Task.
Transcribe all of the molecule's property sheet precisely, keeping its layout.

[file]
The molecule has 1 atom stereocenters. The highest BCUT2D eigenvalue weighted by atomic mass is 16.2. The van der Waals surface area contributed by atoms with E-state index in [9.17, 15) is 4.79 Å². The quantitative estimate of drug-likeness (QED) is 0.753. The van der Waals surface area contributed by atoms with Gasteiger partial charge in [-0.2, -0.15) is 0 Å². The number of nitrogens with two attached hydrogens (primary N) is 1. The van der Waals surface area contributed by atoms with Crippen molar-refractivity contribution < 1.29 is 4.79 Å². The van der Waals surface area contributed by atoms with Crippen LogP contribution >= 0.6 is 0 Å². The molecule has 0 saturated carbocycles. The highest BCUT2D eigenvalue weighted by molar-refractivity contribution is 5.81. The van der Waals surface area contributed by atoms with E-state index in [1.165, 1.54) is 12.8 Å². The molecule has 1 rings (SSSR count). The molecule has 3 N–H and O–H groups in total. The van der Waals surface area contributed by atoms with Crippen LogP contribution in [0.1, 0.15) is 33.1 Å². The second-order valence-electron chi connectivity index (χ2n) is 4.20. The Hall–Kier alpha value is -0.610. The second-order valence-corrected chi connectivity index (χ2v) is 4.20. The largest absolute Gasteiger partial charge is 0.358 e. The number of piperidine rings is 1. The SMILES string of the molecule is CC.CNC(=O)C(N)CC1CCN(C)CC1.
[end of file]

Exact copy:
The molecule has 1 atom stereocenters. The highest BCUT2D eigenvalue weighted by atomic mass is 16.2. The van der Waals surface area contributed by atoms with E-state index in [9.17, 15) is 4.79 Å². The quantitative estimate of drug-likeness (QED) is 0.753. The van der Waals surface area contributed by atoms with Gasteiger partial charge in [-0.2, -0.15) is 0 Å². The number of nitrogens with two attached hydrogens (primary N) is 1. The van der Waals surface area contributed by atoms with Crippen molar-refractivity contribution < 1.29 is 4.79 Å². The van der Waals surface area contributed by atoms with Crippen LogP contribution >= 0.6 is 0 Å². The molecule has 0 saturated carbocycles. The highest BCUT2D eigenvalue weighted by molar-refractivity contribution is 5.81. The van der Waals surface area contributed by atoms with E-state index in [1.165, 1.54) is 12.8 Å². The molecule has 1 rings (SSSR count). The molecule has 3 N–H and O–H groups in total. The van der Waals surface area contributed by atoms with Crippen LogP contribution in [0.1, 0.15) is 33.1 Å². The second-order valence-electron chi connectivity index (χ2n) is 4.20. The Hall–Kier alpha value is -0.610. The second-order valence-corrected chi connectivity index (χ2v) is 4.20. The largest absolute Gasteiger partial charge is 0.358 e. The number of piperidine rings is 1. The SMILES string of the molecule is CC.CNC(=O)C(N)CC1CCN(C)CC1.